By Jonathan Ramos
By Juan De Anda
By Mollie McWilliams
By Juan De Anda
By Mollie McWilliams
By Juan De Anda
By Jonathan Curiel
By Alexis Coe
During the course of last year's Fringe Festival two planes crashed into the World Trade Center, and theaters across the country canceled or postponed their shows. Some people asked Christina Augello -- who's been hosting the fest every September since 1991 at the Exit Theatre -- what she planned to do. Would the S.F. Fringe stay open? "I told them, 'Well -- yeah,'" she says. "What else would I do? I don't know how to do anything else. Under those circumstances you just go out and do what you know how to do."
She left it up to the individual acts. Only one group decided to cancel, and "audiences came out and stayed a lot longer, hung out, talked, shared. They were very supportive of each other and reflective with each other," she says. "It was a good thing." This year the event will again straddle the week of Sept. 11, and Augello has no plans to adjust. "We'll do our festival and celebrate being creative. I think that's the most important thing."
"San Francisco Fringe" refers to a weeklong open season of offbeat theater, when almost anyone can put on a play in front of an unsuspecting but lively local crowd. Actors and troupes on the Fringe circuit come to the city from Canada, Britain, Australia, and South America -- as well as different parts of the U.S. -- to try out new material, rant about politics, or say things they could never get away with saying on a conventional stage. (Hard-core Fringe types then move on to more festivals, in Seattle or Vancouver.) Not even Augello knows what will happen in her theaters: She has to flip through her own catalog to see what looks good. This year the event expands to "satellite venues" all over the city, making room for more elaborate shows that don't have to obey the usual 50-minute time limit.
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"Some are two hours, some are 35 minutes," says Augello. "Some have bands -- the one at Xenodrome has an eight-piece band that just wouldn't work so well here [at the Exit]." (She's referring to My Son, the Mummy: Episode Pi, a Gothic vaudeville musical about a mathematically inclined undead creature who battles UFOs.)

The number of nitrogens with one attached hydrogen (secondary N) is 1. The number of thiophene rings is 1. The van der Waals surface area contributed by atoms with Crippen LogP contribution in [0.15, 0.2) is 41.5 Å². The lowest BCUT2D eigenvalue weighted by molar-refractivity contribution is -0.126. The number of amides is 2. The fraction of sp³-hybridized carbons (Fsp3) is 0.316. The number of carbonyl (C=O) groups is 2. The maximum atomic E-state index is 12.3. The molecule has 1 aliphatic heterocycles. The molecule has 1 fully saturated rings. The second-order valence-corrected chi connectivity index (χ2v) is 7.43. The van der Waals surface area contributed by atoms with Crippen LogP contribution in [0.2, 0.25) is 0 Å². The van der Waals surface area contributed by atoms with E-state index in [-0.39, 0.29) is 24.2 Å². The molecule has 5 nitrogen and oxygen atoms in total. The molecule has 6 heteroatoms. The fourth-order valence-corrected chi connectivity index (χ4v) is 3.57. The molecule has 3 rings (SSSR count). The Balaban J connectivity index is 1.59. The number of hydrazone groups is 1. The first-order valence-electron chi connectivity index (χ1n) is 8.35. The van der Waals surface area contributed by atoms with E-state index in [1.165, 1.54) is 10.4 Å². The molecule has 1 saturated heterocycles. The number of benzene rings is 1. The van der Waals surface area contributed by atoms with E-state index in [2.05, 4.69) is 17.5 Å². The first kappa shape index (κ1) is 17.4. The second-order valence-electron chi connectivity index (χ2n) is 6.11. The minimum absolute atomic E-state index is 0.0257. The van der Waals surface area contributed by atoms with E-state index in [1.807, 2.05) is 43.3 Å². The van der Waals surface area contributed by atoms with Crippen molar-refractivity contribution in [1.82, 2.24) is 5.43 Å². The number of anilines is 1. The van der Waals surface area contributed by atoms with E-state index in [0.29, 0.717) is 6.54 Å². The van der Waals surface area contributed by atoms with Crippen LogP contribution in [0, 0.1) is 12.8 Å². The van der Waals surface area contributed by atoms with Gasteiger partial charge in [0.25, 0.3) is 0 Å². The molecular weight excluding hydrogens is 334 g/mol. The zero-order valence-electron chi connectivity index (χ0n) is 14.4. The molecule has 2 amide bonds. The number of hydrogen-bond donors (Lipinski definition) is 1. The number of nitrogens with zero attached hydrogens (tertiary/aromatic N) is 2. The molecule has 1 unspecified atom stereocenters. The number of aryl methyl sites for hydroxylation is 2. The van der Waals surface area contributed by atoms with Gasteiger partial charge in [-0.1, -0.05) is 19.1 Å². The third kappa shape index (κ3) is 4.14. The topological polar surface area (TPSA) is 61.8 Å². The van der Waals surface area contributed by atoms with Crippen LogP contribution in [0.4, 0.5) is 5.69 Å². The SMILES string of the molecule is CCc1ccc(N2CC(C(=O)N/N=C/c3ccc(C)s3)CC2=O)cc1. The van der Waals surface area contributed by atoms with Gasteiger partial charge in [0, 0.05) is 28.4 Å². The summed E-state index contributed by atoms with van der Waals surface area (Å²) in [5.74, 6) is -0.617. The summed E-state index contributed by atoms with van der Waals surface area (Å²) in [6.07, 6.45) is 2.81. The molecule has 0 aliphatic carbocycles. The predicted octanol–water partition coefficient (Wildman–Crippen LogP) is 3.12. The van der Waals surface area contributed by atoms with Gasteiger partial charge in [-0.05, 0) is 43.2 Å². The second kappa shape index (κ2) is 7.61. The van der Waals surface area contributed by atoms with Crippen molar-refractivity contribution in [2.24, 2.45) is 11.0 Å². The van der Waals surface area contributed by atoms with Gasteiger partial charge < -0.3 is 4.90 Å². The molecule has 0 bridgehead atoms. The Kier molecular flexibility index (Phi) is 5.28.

Annie Lore will also put on a two-hour version of Shakespeare's Antony and Cleopatra as it might have been played with Lola Montez, the Gold Rush- era starlet, as the Egyptian queen. Lore has been portraying Montez alone for 20 years, but never as part of a larger production. Montez was a legend in 1850s San Francisco: She came here under a cloud of scandal after a famous, destructive affair with Bavaria's King Ludwig I, and earned a hot reputation as a showgirl with a number called the "Spider Dance." ("To slow but provocative music Lola dramatized the plight of a woman attacked by spiders," according to The San Francisco Stage: A History.) "Lola's personality, and her position as tabloid queen and a source of mythologizing -- it's so much like Cleopatra," says Lore, "that it just seemed like a natural." She edited Shakespeare's A&C down to a two-hour play, renamed it Cleopatra! -- and Antony, and applied to produce it at Venue 9, where her group can raise an elaborate set. "It's much more congenial to a big show such as this," says Lore. "We're interested to see how it's going to be, ourselves."
The more typical Fringe pieces are simpler. Steve Parks will do a solo performance called F---ing Handicapped Guy about his own struggle with multiple sclerosis. The show is billed as "Stand-Up Comedy in a Wheelchair," but Parks rejects that description. "I don't know who called it stand-up," he says. "I don't." In the monologues, he describes his upbringing as a Christian Scientist and the beliefs that kept him from seeking medical help when his MS turned severe. The show is hopeful, says Parks, in spite of the title. MS has forced him to trust strangers for help in his wheelchair. "And they come through! That's the good news," he says. "I've learned that, by and large, it's a good species we've got here."
Two other plays look at politics and corporate culture in the wake of Sept. 11. Jay Martin's Candistan imagines what might have happened if the fourth plane, United Airlines Flight 93, had stayed in the air for eight minutes longer and crashed into the Hershey's chocolate factory. Martin plays the CEO of a fictional firm called Mercy Chocolate. "I just wanted to say a whole lot of awful things about corporate America," he says. "But I don't know how it's going to come across."
The most provocative piece of the festival may be George Bush's Nuts (or How I Learned to Enjoy Real Time War Footage on LSD), a five-character solo show that makes fun of knee-jerk patriotism and happens to play on Sept. 11. Brandon Welch developed it last year in Baltimore. "I started working on it pre-9/11," he says. "It was about a Supreme Court-appointed president with a really terrible public-speaking problem and a penchant for trying to destroy the environment. After 9/11, it sort of became a Supreme Court-appointed president with a very bad public-speaking problem who wanted to destroy the world."